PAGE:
October 28, 1999
Story by Tony BonyataOn his 16th and latest album, Avenue B, abrasive hard-rock pioneer and punk godfather Iggy Pop sounds like a man ready to finally settle down as he comes to terms with his entry into middle-age. His most introspective work to date, Avenue B is an album filled with spoken word pieces and stripped down, yet still direct and graphic numbers that finds Iggy (aka James Osterberg) reflecting on lost love - from his recent divorce, getting old and the need to fill out his days living a simple and honest life (simple and honest at least for a man who used to smear himself with peanut butter and carve his chest with broken glass onstage).
Photos by Phil Bonyata
Although the album would indicate a move towards a kinder, gentler Iggy, his explosive performance at the Metro in Chicago last Thursday night proved anything but a man ready to grow old gracefully.
At 52 years old the sinewy and shirtless Pop, with long brown hair, washboard stomach and clad only in a pair of black, skin-tight hip-hugging trousers, sat at the front of the stage with an acoustic guitar to perform "No S**t" and "Nazi Girlfriend", two of the more reflective numbers from his new album. Although it seemed a little out of place to open with these softer songs it didn't take long for Iggy and touring band, Whitey Kirst and Pete Marshall (guitars), Hal Craigen (bass) and Larry Mullins (drums), to light the fuse on a powder-keg of lethal rock numbers. "Espanol", a slice of heavy thrash from Avenue B came off much stronger live than on record. Two signature tunes from his seminal pre-punk / metal band The Stooges worked the sold-out house into a throbbing frenzy - "Raw Power", with its industrial clanking and Iggy jumping and flailing in epileptic proportions, and "Search and Destroy" an apocalyptic number with scathing guitars and foundation-crumbling rhythms, which was also used last year in a Nike commercial.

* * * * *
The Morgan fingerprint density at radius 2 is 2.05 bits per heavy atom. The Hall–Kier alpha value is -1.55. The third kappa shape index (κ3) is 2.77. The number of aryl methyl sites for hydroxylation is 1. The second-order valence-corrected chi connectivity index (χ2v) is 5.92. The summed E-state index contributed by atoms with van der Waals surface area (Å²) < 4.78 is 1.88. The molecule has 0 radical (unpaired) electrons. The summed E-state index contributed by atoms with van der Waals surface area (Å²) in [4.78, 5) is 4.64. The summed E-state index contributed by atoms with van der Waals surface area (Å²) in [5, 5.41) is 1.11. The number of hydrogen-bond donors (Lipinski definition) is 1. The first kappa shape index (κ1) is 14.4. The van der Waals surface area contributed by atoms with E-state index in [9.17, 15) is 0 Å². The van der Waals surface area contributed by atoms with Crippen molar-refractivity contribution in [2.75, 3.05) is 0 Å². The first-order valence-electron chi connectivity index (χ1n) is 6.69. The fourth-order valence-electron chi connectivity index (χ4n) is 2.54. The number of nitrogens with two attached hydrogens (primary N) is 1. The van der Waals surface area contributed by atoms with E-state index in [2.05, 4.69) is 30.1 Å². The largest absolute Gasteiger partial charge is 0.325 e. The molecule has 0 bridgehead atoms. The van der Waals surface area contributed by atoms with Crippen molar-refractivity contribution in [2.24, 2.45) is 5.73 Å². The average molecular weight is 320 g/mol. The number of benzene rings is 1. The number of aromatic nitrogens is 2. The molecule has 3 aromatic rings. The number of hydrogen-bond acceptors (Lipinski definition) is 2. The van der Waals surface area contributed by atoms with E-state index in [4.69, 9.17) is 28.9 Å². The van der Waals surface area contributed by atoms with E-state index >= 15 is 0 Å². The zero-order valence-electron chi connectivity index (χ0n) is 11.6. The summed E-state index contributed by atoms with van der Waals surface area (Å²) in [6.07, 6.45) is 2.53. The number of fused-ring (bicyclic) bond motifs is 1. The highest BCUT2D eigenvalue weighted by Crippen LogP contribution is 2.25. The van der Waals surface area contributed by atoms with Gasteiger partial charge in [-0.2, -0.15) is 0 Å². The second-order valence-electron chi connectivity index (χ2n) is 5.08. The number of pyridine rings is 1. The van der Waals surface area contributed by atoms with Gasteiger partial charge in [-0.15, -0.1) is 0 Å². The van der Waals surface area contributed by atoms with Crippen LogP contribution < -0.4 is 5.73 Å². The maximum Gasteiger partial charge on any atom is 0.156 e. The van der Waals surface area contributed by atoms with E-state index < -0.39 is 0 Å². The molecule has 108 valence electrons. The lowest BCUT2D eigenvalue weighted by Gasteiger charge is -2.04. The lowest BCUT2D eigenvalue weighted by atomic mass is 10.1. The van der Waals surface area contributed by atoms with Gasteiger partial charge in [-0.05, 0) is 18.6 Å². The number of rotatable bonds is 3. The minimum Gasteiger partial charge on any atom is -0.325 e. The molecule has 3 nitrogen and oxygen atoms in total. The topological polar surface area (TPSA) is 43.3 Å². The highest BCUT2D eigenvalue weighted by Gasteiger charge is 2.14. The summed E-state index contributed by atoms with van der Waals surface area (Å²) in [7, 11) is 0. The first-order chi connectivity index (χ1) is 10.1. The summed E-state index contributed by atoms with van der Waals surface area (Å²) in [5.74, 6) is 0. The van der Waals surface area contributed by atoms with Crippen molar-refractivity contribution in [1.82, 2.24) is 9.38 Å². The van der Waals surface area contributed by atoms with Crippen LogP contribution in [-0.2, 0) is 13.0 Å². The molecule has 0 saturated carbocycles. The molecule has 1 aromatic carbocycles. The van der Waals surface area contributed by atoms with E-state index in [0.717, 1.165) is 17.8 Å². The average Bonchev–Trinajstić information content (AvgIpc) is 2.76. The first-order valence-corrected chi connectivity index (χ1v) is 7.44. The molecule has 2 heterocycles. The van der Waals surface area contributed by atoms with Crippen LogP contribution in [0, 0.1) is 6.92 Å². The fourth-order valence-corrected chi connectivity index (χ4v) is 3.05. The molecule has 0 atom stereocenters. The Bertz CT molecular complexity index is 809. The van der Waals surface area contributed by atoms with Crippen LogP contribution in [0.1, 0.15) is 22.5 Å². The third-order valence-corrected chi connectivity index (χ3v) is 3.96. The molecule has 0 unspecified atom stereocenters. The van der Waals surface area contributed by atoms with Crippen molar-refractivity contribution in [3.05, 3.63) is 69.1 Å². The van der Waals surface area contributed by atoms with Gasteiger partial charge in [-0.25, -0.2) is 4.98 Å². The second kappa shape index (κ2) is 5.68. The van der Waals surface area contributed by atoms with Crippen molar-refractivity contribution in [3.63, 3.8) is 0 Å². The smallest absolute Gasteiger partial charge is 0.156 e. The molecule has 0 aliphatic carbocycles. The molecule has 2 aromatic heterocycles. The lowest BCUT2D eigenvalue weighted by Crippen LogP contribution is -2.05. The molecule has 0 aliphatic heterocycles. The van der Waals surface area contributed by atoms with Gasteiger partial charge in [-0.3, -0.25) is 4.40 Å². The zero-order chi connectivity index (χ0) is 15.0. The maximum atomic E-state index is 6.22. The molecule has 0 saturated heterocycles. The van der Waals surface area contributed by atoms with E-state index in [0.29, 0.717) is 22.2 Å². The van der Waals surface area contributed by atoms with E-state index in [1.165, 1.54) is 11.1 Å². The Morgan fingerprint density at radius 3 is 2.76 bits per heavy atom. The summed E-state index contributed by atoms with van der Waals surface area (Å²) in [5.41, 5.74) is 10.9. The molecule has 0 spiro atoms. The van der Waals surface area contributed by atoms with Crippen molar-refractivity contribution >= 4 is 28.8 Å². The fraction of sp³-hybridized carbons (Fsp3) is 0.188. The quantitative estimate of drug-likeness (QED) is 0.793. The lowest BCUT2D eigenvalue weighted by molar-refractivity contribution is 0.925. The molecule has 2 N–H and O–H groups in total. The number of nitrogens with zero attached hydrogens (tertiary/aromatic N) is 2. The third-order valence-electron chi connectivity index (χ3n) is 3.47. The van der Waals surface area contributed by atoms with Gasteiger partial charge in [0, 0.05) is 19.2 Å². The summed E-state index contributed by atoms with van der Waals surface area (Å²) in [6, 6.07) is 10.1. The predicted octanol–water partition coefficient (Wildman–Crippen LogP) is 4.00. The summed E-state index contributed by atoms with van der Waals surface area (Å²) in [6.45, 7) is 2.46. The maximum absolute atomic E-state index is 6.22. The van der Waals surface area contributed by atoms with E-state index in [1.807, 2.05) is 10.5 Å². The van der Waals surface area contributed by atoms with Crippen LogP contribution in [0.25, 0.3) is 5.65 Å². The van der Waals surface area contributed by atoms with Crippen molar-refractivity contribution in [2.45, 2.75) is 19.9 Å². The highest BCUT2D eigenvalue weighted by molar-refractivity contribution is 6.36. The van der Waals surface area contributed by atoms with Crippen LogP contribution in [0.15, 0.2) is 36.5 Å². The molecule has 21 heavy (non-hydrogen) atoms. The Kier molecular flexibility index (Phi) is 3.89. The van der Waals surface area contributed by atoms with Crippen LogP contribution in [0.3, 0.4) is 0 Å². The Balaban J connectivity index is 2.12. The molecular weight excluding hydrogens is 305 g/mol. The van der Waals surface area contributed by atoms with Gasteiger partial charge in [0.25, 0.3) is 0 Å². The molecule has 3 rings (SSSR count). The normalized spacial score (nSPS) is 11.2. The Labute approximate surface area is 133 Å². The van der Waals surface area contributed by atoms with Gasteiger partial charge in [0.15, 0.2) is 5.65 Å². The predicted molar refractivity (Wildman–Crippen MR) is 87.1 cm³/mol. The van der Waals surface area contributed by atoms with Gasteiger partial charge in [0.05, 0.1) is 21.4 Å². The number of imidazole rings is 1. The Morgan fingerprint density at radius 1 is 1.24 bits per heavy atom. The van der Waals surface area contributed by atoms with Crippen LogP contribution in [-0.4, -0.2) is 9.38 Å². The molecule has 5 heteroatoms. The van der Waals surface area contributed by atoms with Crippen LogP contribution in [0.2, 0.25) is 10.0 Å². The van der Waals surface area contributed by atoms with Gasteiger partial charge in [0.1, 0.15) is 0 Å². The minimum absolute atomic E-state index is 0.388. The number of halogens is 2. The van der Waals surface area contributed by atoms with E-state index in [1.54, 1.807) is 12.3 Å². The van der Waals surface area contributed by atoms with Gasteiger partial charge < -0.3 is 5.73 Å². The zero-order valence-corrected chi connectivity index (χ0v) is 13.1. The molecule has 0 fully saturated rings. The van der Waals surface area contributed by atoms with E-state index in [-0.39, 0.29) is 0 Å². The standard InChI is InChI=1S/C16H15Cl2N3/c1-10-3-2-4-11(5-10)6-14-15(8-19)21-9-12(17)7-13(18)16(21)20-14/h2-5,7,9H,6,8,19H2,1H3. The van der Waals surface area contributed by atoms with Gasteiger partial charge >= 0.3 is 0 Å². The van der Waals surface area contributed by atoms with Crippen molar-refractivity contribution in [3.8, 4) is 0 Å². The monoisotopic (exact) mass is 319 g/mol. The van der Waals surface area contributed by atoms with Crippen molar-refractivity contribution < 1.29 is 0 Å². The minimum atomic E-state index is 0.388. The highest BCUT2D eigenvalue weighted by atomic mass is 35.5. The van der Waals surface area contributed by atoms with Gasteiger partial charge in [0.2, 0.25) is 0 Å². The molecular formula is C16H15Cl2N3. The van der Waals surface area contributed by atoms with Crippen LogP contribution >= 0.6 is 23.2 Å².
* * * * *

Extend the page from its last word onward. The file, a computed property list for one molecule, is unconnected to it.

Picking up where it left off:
Of the 20 songs performed over a third of the show was new material from Avenue B , the rest was a welcome mix of older gems that showcased why Iggy may be the most influential artist ever to elude the mainstream. The band ripped into a toxic blitzkrieg of other Stooges classics such as "T.V. Eye", "No Fun" and "I Wanna Be Your Dog", where Iggy ran from side to side of the stage like a madman throwing a mic stand over his shoulder and knocking an amplifier into the audience as the band chugged over a Chinese-torture piano line. Two other highlights of the evening were from his 1970s collaborations with David Bowie - "Lust For Life", recently used in the soundtrack from the film "Trainspotting", and "The Passenger", where after inviting the audience to dance with him, thirty to forty 30 to 40-somethings promptly leapt on the stage and moshed and pogoed with the Ig. He also revisited his early 80's hit "Real Wild Child", only this time it was transformed into an amphetamine-driven number with more combustible energy than ComEd.
His final two numbers were old covers - a roughed-up version of "Louie Louie", a classic that he's performed live since his early days with The Stooges and was also included on his 1994 album American Caesar, and Chuck Berry's "Johnny B. Goode". Although the previous number could be forgiven for sheer historical value tied to The Stooges, his inclusion of the rudimentary "Johnny B. Goode" took up valuable show time that could have been better utilized on a wealth of his own songs not performed that evening, such as "Five Foot One", "I'm Bored","Candy" or any number from his 1977 masterpiece The Idiot. These minor flaws however didn't interfere with Iggy's spell-binding and age-defying performance that evening.
Even though he may now sound like a man succumbing to middle age on record, in concert Iggy Pop still wants nothing more than to be our dog.
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